As Facebook gears up for its initial public offering (IPO), there are many decisions the company has to make. Two of them are: "which exchange it will be listed on?" and "what will its stock symbol be?" The first one is still unknown but the second one has already been revealed: Facebook's stock symbol will simply be "FB" and the company can use it on either exchange.
As for the first question, it seems rivals Duncan Niederauer's New York Stock Exchange (NYSE) and Robert Greifeld's Nasdaq are still duking it out. "It's a very heated battle," Larry Tabb, founder of capital markets advisory firm Tabb Group, told The New York Post. "I'd hate to say that one exchange is in a more dominant position than the other at this point. Facebook won’t significantly change the listing revenues for these companies but there could be a real halo effect wherein other companies decided to list with whichever wins Facebook."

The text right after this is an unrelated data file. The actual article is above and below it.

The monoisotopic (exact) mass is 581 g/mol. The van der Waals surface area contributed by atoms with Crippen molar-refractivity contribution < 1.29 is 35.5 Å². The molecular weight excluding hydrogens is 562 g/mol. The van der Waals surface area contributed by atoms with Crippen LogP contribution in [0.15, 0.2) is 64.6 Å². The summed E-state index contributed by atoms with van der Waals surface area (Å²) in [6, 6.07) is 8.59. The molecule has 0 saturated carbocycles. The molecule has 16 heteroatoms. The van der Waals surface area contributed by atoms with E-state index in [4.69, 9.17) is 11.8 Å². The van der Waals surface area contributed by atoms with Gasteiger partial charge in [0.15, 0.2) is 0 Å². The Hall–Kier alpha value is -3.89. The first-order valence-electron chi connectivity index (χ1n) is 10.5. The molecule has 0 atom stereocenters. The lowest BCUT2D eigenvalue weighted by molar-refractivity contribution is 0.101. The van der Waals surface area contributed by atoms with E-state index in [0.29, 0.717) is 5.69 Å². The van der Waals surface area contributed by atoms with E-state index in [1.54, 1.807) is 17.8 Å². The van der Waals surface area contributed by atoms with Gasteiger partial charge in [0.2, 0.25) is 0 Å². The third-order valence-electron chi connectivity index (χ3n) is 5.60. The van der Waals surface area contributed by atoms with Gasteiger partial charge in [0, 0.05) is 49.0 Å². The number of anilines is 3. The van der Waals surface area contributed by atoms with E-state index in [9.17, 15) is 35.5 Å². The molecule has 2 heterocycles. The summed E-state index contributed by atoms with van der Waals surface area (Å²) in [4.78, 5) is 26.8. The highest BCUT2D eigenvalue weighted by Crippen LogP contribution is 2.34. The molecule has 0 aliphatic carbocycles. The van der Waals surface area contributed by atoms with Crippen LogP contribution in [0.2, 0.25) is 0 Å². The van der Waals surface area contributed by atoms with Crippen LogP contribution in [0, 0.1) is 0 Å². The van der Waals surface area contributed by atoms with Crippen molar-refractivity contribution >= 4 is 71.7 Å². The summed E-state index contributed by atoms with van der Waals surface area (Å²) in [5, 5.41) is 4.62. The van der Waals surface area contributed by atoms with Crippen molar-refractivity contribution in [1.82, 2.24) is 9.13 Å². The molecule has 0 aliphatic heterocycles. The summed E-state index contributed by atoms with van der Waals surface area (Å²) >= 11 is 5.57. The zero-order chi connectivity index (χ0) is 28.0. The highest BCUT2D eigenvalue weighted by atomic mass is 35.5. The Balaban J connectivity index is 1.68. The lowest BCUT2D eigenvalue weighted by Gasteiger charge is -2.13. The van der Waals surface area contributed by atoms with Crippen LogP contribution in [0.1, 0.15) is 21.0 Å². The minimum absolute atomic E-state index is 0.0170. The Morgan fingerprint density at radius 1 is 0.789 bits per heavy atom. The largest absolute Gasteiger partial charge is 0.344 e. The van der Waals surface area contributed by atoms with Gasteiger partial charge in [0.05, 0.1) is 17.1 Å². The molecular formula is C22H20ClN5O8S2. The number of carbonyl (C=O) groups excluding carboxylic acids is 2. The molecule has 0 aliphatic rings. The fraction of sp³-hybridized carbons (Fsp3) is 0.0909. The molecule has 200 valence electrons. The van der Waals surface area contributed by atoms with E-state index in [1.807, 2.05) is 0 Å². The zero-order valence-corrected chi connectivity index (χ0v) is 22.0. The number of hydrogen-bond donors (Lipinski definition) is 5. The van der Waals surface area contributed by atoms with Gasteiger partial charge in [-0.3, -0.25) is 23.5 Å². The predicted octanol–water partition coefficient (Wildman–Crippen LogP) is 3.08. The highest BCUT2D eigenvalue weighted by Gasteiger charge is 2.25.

It seems the battle between Morgan Stanley and Goldman Sachs is not the only one Facebook has created. Both the NYSE and Nasdaq have been campaigning aggressively for the listing during the past year, trying to sway Facebook CFO David Ebersman and other executives.
Historically, Nasdaq has been the listing platform for technology startups, but in recent years, the NYSE has responded by being more aggressive in courting them onto its platform in advance of Facebook's IPO. That's because winning a Facebook listing could jump-start an equity market for either exchange platform. Most importantly, it could mean a boost of their reputation on Wall Street.
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